TRAIL is a member of the TNF family of ligands, which is primarily expressed as a membrane protein but also exists in a soluble form.4 TRAIL interacts with 5 distinct receptors belonging to the TNF receptor superfamily. Two of these receptors, TRAIL-R1 and TRAIL-R2, contain cytoplasmic death domains, which trigger caspase activation, eventually leading to cell death via apoptosis.5 TRAIL-R3 (TRAIL-R without an intracellular domain DCR1) and TRAIL-R4 (TRAIL-R with truncated death domain DCR2) are unable to induce apoptosis because they lack functional death domains.6 It has been shown that overexpression of these “decoy” receptors confers resistance to TRAIL-R–mediated apoptosis, suggesting an important regulatory mechanism.5,7 The fifth TRAIL-R is a low-affinity soluble receptor named osteoprotegerin, whose role is not entirely clear. Figure 1 illustrates the general mechanisms of the major TNF-R family members, including TRAIL-R1 1 through TRAIL-R4. Complex interactions exist among the TNF superfamily of receptors and the promotion or inhibition of apoptosis, and these interactions have not been studied comprehensively in head and neck squamous cell carcinoma (HNSCC). The present study focuses on TRAIL-R1 and TRAIL-R2, the apoptotic forms of TRAIL-Rs, to determine their potential immediate applicability for preclinical testing.
TRAIL-R1 and TRAIL-R2 have become recognized as candidate tumor suppressors because their absence and/or mutation could provide a survival advantage for tumor cells. The carcinogenic significance of TRAIL-R1 through TRAIL-R4 has been further suggested by their location on chromosome 8p21-22, a site of frequent allelic loss in many human cancers, including HNSCC.8 In addition, mutations have been identified in the death domain of TRAIL-R2 in both HNSCC9 and lung cancer.10
TRAIL has emerged as an attractive chemotherapeutic candidate because recombinant TRAIL derivatives have been shown to induce apoptosis specifically in tumor cell lines, with the absence of cytotoxic activity in most normal cells.11,12 In HNSCC cell lines, synergistic apoptotic effects of TRAIL with cisplatin were demonstrated and found to be dependent on activation of caspase 3.13
To help elucidate the potential role of TRAIL-R1 and TRAIL-R2 as tumor suppressors, we examined TRAIL-R1 and TRAIL-R2 receptor expression in HNSCC specimens by immunohistochemical analysis. We also investigated the frequencies in our sample population of 2 coding single nucleotide polymorphisms (SNPs) previously identified in the ectodomain region of the TRAIL-R1 gene, C626G and G422A.8 Though SNPs may or may not have functional significance, the importance of these 2 coding alterations is suggested by resulting amino acid changes in the ligand-binding domains Arg → Thr and His → Arg, respectively. These amino acid changes in the final TRAIL-R protein have the potential to affect TRAIL binding.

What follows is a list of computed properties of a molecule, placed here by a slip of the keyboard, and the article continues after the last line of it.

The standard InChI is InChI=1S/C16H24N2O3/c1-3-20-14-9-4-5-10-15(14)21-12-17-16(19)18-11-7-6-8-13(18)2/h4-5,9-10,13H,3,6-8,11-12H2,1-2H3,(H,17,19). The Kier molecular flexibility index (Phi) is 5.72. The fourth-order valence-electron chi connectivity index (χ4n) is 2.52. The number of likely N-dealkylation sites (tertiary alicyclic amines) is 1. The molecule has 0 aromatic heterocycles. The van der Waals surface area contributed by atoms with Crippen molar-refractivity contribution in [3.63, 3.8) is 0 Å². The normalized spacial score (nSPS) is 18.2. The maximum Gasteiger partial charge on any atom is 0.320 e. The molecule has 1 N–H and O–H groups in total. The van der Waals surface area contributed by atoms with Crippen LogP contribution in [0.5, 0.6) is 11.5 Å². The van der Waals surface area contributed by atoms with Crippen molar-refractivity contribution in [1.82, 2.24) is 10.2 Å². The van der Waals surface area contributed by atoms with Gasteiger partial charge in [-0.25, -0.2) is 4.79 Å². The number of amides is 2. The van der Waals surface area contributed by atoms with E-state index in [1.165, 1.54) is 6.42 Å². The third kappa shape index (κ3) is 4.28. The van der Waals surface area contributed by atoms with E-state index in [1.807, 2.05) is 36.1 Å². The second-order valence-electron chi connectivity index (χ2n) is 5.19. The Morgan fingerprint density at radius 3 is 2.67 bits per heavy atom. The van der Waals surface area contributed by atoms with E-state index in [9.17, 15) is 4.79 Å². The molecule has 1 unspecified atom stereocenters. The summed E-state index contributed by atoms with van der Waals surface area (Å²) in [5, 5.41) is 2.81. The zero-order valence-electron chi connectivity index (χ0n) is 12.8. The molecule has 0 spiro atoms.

Following approval by the institutional review board at the Mount Sinai School of Medicine, New York, NY, 4-μm thick, paraffin-embedded tissue sections from 37 patients’ tumors were stained for TRAIL-R1 and TRAIL-R2 using primary goat polyclonal antibodies (anti–TRAIL-R1 from R&D Systems, Minneapolis, Minn, and anti–TRAIL-R2 from Calbiochem, San Diego, Calif). Paraffin sections of normal human occipital cortex were used as positive controls. Sections were deparaffinized and rehydrated with xylene and alcohol. Antigen retrieval was then performed by incubating the slides for 10 minutes in basic antigen retrieval agent (R&D Systems) heated to just boiling. The sections were then immersed in a 0.3% hydrogen peroxide in methanol solution for 30 minutes to block endogenous peroxidase activity and then 1.5% normal blocking serum in phosphate-buffered saline for 10 minutes to reduce nonspecific binding. Sections were then incubated with primary antibody in a humidified chamber at room temperature for 1 hour. Subsequent rinses, addition of biotinylated secondary antibody, and avidin-peroxidase complex for immunohistochemical analysis were carried out using the manufacturer’s protocol (Vector Laboratories, Burlingame, Calif). Diaminobenzidine was used as a chromogen, and light counterstaining was performed with hematoxylin. Tissue sections, which all contained areas of normal tissue and areas of tumor cells with associated immune cell infiltrates, were then jointly examined by 3 of the authors (M.S.T., M.S.B-G., and D.C.D.). The immunohistochemical staining was determined to be grossly positive (if ≥5 cells stained in 3 high-power fields) or negative for the following locations: tumor tissue, surrounding normal tissue, and surrounding tumor-infiltrating polymorphonuclear (TIP) cells. Quantitation of stained cell numbers was not performed because this was a pilot study for antibody staining, detection, and localization in HNSCC. Based on studies in other models, we expected that tumor tissues would stain positive and that surrounding normal tissues would stain negative, although no previous HNSCC tissue studies were found in the literature for comparison. The probability of the staining of immune cells could not be estimated prior to examination. Pairwise statistical analysis of staining results between groups was not performed.